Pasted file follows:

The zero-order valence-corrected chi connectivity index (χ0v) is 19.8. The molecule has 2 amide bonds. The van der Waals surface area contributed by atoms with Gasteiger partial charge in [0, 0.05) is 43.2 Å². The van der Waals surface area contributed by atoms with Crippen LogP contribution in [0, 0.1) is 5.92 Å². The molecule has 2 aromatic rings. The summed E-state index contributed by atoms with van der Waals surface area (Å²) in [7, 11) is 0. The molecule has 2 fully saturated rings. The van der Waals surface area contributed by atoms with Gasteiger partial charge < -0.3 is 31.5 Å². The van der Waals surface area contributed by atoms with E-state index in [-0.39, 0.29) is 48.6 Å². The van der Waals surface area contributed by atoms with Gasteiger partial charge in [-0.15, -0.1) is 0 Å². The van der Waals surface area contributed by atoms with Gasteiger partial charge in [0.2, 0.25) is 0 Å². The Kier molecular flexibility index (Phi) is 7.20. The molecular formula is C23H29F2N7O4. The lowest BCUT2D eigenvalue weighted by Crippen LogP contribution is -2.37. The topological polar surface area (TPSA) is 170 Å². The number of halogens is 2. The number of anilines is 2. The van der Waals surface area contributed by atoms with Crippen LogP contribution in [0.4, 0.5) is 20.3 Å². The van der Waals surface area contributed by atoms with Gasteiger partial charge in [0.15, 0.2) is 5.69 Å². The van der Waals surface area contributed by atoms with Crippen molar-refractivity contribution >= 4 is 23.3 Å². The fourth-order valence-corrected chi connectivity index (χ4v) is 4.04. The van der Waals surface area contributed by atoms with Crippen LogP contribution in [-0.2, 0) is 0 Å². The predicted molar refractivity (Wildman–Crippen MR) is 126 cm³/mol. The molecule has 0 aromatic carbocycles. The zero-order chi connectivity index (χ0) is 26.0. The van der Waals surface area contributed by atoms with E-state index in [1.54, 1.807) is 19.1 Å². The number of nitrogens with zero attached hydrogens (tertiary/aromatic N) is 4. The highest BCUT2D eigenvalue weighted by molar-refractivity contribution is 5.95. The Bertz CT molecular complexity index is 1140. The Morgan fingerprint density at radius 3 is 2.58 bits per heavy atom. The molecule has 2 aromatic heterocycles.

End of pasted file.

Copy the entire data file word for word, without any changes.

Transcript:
The zero-order valence-corrected chi connectivity index (χ0v) is 19.8. The molecule has 2 amide bonds. The van der Waals surface area contributed by atoms with Gasteiger partial charge in [0, 0.05) is 43.2 Å². The van der Waals surface area contributed by atoms with Crippen LogP contribution in [0, 0.1) is 5.92 Å². The molecule has 2 aromatic rings. The summed E-state index contributed by atoms with van der Waals surface area (Å²) in [7, 11) is 0. The molecule has 2 fully saturated rings. The van der Waals surface area contributed by atoms with Gasteiger partial charge < -0.3 is 31.5 Å². The van der Waals surface area contributed by atoms with E-state index in [-0.39, 0.29) is 48.6 Å². The van der Waals surface area contributed by atoms with Gasteiger partial charge in [-0.15, -0.1) is 0 Å². The van der Waals surface area contributed by atoms with Gasteiger partial charge in [0.2, 0.25) is 0 Å². The Kier molecular flexibility index (Phi) is 7.20. The molecular formula is C23H29F2N7O4. The lowest BCUT2D eigenvalue weighted by Crippen LogP contribution is -2.37. The topological polar surface area (TPSA) is 170 Å². The number of halogens is 2. The number of anilines is 2. The van der Waals surface area contributed by atoms with Crippen LogP contribution in [0.4, 0.5) is 20.3 Å². The van der Waals surface area contributed by atoms with Gasteiger partial charge in [0.15, 0.2) is 5.69 Å². The van der Waals surface area contributed by atoms with Crippen molar-refractivity contribution >= 4 is 23.3 Å². The fourth-order valence-corrected chi connectivity index (χ4v) is 4.04. The van der Waals surface area contributed by atoms with Crippen LogP contribution in [-0.2, 0) is 0 Å². The predicted molar refractivity (Wildman–Crippen MR) is 126 cm³/mol. The molecule has 0 aromatic carbocycles. The zero-order chi connectivity index (χ0) is 26.0. The van der Waals surface area contributed by atoms with E-state index in [1.54, 1.807) is 19.1 Å². The number of nitrogens with zero attached hydrogens (tertiary/aromatic N) is 4. The highest BCUT2D eigenvalue weighted by molar-refractivity contribution is 5.95. The Bertz CT molecular complexity index is 1140. The Morgan fingerprint density at radius 3 is 2.58 bits per heavy atom. The molecule has 2 aromatic heterocycles.